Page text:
Four of Saturn's moons join the planet for a well balanced portrait.
Saturn's largest moon, Titan (5,150 kilometers, or 3,200 miles across), is in the lower left. Tethys (1,062 kilometers, or 660 miles across) is in the upper right. Although those moons appear to be above and below the rings from this vantage point, the moons actually orbit nearly within the ringplane.
The smaller moons Pandora and Epimetheus are barely visible here. Pandora (81 kilometers, or 50 miles across) appears as a tiny speck on the extreme left, near the rings. Epimetheus (113 kilometers, or 70 miles across) can be detected above the rings near the middle left of the image. To enhance visibility, Pandora and Epimetheus have been brightened by a factor of two relative to the planet, rings, Titan and Tethys.
This view looks toward the southern, unilluminated side of the rings from about 3 degrees below the ringplane.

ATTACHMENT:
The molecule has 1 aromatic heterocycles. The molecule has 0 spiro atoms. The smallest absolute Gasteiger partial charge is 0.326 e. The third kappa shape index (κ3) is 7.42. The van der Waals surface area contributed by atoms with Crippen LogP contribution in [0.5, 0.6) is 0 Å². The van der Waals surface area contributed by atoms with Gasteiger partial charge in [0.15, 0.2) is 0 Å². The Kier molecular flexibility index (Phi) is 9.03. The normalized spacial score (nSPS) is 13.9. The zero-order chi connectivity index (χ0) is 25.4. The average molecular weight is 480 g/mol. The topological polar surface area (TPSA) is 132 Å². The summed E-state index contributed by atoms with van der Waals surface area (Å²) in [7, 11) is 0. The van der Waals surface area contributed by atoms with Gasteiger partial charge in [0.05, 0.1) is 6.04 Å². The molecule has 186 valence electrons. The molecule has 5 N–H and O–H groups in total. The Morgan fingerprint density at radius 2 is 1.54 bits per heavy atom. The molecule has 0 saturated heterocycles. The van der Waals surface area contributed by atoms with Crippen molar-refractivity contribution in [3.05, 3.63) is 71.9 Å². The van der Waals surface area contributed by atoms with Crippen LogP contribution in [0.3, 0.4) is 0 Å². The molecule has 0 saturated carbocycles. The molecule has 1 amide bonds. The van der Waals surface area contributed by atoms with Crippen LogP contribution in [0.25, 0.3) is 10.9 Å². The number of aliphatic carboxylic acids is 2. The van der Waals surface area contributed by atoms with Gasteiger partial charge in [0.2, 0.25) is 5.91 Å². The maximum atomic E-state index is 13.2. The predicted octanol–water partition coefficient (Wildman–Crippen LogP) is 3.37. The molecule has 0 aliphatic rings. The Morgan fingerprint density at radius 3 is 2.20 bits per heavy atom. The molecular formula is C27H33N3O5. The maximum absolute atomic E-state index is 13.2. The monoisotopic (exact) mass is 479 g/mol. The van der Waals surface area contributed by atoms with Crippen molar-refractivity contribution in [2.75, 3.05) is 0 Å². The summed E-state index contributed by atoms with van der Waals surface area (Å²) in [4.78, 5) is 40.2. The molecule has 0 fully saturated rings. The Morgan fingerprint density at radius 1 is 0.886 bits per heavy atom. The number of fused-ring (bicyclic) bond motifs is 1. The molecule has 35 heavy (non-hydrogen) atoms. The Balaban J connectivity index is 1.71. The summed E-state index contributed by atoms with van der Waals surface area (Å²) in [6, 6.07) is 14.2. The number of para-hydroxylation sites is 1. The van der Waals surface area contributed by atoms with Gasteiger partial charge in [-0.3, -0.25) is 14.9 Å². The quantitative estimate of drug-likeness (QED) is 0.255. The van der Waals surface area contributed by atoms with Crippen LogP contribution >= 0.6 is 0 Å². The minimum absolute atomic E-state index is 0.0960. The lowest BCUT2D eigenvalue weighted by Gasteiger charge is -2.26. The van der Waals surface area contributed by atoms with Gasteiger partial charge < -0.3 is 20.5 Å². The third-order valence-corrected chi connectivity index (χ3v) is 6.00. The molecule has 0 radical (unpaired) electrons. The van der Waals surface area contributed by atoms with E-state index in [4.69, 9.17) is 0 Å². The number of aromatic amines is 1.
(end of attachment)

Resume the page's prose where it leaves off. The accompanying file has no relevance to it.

The image was taken with the Cassini spacecraft wide-angle camera on July 17, 2010 using a spectral filter sensitive to wavelengths of near-infrared light centered at 728 nanometers. The view was obtained at a distance of approximately 2.5 million kilometers (1.6 million miles) from Saturn and at a Sun-Saturn-spacecraft, or phase, angle of 104 degrees. Image scale is 147 kilometers (91 miles) per pixel.
The Cassini-Huygens mission is a cooperative project of NASA, the European Space Agency and the Italian Space Agency. The Jet Propulsion Laboratory, a division of the California Institute of Technology in Pasadena, manages the mission for NASA's Science Mission Directorate, Washington, D.C. The Cassini orbiter and its two onboard cameras were designed, developed and assembled at JPL. The imaging operations center is based at the Space Science Institute in Boulder, Colo.
For more information about the Cassini-Huygens mission visit http://saturn.jpl.nasa.gov/. The Cassini imaging team homepage is at http://ciclops.org.